of foreign matters. Therefore PVC is a material
that can be mechanically recycled with ease.

1.60

2.131

1.430
0.322

Energy

CO2

1.941
0.304

NOX

0.287
SOX

Source: Survey data by VEC

Virgin material :
Colloquial term for materials manufactured
entirely from unused raw materials, in other
words made without using any recycled
materials.

3. Characteristics and Property


Modification of PVC
(1) PVC and PVC products
PVC is an amorphous thermoplastic with significant
polarity within the polymer molecular structure, since
hydrogen and chlorine atoms are connected to the
main chain made up of carbon atoms. PVC itself comes
in the form of white fine powder with the average
particle size of 100~150 m. The apparent density is
0.4~0.7 g/cm2 , due to countless micro voids within the
particles.
Generally, ancillary materials (called additives) such
as thermal stabilizers, lubricants, pigments, and fillers
are added before the molding processes. Plasticizers
in particular can change the moldability and property
of products considerably. It is possible to manufacture
products with various physical properties from rigid
to flexible, by adding plasticizers at the ratio of 0~120
parts by weight to 100 parts of PVC resin.
At temperatures over its softening point, the

stress-strain behavior of PVC has little temperature


dependence. Therefore various molding processes can
be employed for PVC:
Calendering process
(compression molding)
Extrusion molding
Injection molding
Inflation molding
Blow molding

rigid/flexible sheets, films


pipes, drain spouts, window
profiles, food wraps
fittings, valves, machine parts
films
bottles

(2) Characteristics of PVC products


Fig.5-10 shows the general properties of rigid/
flexible PVC products, respectively. The type and
composition of additives used at the time of molding
can yield different properties such as moldability, and
other characteristics of the molded product.

Fig. 5-10 Properties of PVC products

Moldability

Test items

Rigid

Flexible
(without filler)

Flexible
(with filler)

72105

75105

75105

Compression molding temperature

140205

140176

140176

Compression molding pressure kg/cm2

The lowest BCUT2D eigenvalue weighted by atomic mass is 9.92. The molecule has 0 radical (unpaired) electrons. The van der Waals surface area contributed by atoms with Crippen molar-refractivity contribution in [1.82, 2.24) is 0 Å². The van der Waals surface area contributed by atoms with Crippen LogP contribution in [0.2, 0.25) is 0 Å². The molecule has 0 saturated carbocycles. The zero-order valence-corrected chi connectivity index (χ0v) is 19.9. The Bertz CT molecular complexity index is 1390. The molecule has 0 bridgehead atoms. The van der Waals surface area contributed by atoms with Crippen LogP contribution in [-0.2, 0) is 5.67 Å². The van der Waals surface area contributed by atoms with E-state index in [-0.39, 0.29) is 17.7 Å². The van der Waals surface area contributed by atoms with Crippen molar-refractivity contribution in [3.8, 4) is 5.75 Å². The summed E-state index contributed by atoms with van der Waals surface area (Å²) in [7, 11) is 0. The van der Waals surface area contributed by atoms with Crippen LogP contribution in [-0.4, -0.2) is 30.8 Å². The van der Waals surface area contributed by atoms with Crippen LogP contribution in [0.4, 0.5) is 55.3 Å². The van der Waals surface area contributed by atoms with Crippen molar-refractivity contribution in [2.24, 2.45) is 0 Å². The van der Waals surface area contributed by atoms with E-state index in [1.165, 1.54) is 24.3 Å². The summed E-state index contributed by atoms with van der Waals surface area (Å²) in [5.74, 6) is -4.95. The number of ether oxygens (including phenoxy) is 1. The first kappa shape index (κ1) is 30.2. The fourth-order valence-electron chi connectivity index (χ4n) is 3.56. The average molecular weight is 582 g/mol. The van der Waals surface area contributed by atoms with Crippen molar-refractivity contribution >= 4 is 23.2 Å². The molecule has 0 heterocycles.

53140

35140

35140

Injection molding temperature

149213

160196

160196

Injection molding pressure kg/cm2

7032,812

5621,758

70140

Compression ratio

2.02.3

2.02.3

0.22.3

Molding shrinkage (linear shrinkage) cm/cm

0.0020.006

0.0100.050

0.0080.035

Specific gravity

D792

1.301.58

1.161.35

1.31.7

0.770.63

0.860.74

0.770.59

Tensile break strength kg/cm2


Mechanical properties

PVC polymer and (vinyl acetate) copolymer

Melting point Tg (amorphous)

Specific volume cm3/g

D638

415527

105246

70246

Tensile elongation at break %

4080

200450

200400

Tensile yield strength kg/cm2

415457

Tensile modulus kg/cm2

24,60042,200

Compressive strength kg/cm2

D695

562914

63120

70127

Bending strength kg/cm2

D790

7031,125

21,10035,200

D256A

2.212

Young's modulus in flexure kg/cm2 (23 )


Izod impact strength cmkg/cm with notch
(3 mm thickness test piece)
Shore hardness

Thermal properties

ASTM test
method

D2240/D2583

Variable according to type


and amount of plasticizer

6585

50100

50100

Shore D

Shore A

Shore A

Thermal conductivity 10-4 calcm/sec/cm2/

C177

3.55.0

Specific heat cal/ /g

0.250.35

0.30.5

0.30.5

Coefficient of linear expansion 10-6cm/cm/

D696

50100

70250

Heat distortion temperature (bending load 18.6 kg/cm2)

D648

6076

5782

D257

1016

10111015

10111014

(bending load 4.6 kg/cm2)


Volume resistance -cm
(humidity50%temperature23 )
Voltage resistance (short time test)

34(continued to 34
next page)

67

Mechanic

Bending strength kg/cm2


Young's modulus in flexure kg/cm2 (23 )

D790

7031,125

21,10035,200

withPVC
notch AND PVC PRODUCTS
impact strength cmkg/cm
D256A
2.212
CHAPTER 5 Izod
: SERVICEABILITY
OF
(3 mm thickness test piece)

Thermal properties

Shore hardness

D2240/D2583

Variable according to type


and amount of plasticizer

6585

50100

50100

Shore D

Shore A

Shore A

Thermal conductivity 10-4 calcm/sec/cm2/

C177

3.55.0

34

34

Specific heat cal/ /g

0.250.35

0.30.5

0.30.5

Coefficient of linear expansion 10-6cm/cm/

D696

50100

70250

Heat distortion temperature (bending load 18.6 kg/cm2)

D648

6076

5782

D257

(bending load 4.6 kg/cm2)


Volume resistance -cm

10

15

10 10

10 1014

D149

350500

300400

250300

60 Hz

D150

3.24.0

5.09.0

5.06.0

1 KHz

3.03.8

4.08.0

4.05.0

1 MHz

2.83.1

3.34.5

3.54.5

60 Hz

0.0070.020

0.080.15

0.101.05

1 KHz

0.0090.017

0.070.16

0.090.16

16

11

11

Electrical properties

(humidity50%temperature23 )
Voltage resistance (short time test)
(thickness 3 mm, V/mil)
Dielectric constant

Power factor

1 MHz

0.0060.019

0.040.14

0.090.10

D492

6080

Refractive index nD20

D542

1.521.55

Light transmissibility %

7682

Chemical properties

Optical
properties

Arc resistance

sec

Haze %

818

Water absorption (24 hour, 3 mm thickness) %

D570

0.040.4

0.150.75

0.501.0

Sunlight influence

Weak acid influence

D543

None

None

None

Strong acid influence

None-slight

None-slight

None-slight

Weak alkali influence

None

None

None

Strong alkali influence

Organic solvent influence

Generally changes Changes according to stabilizer None-slight

None
None
None
not soluble in alcohol, aliphatic hydrocarbon or
oil/fat, either soluble or swells in ketone and
ester, swells in aromatic hydrocarbons

Source: Various annual editions of the Modern Plastics Encyclopedia

(3) Advantages and disadvantages


of PVC products
PVC is a general purpose plastic whose products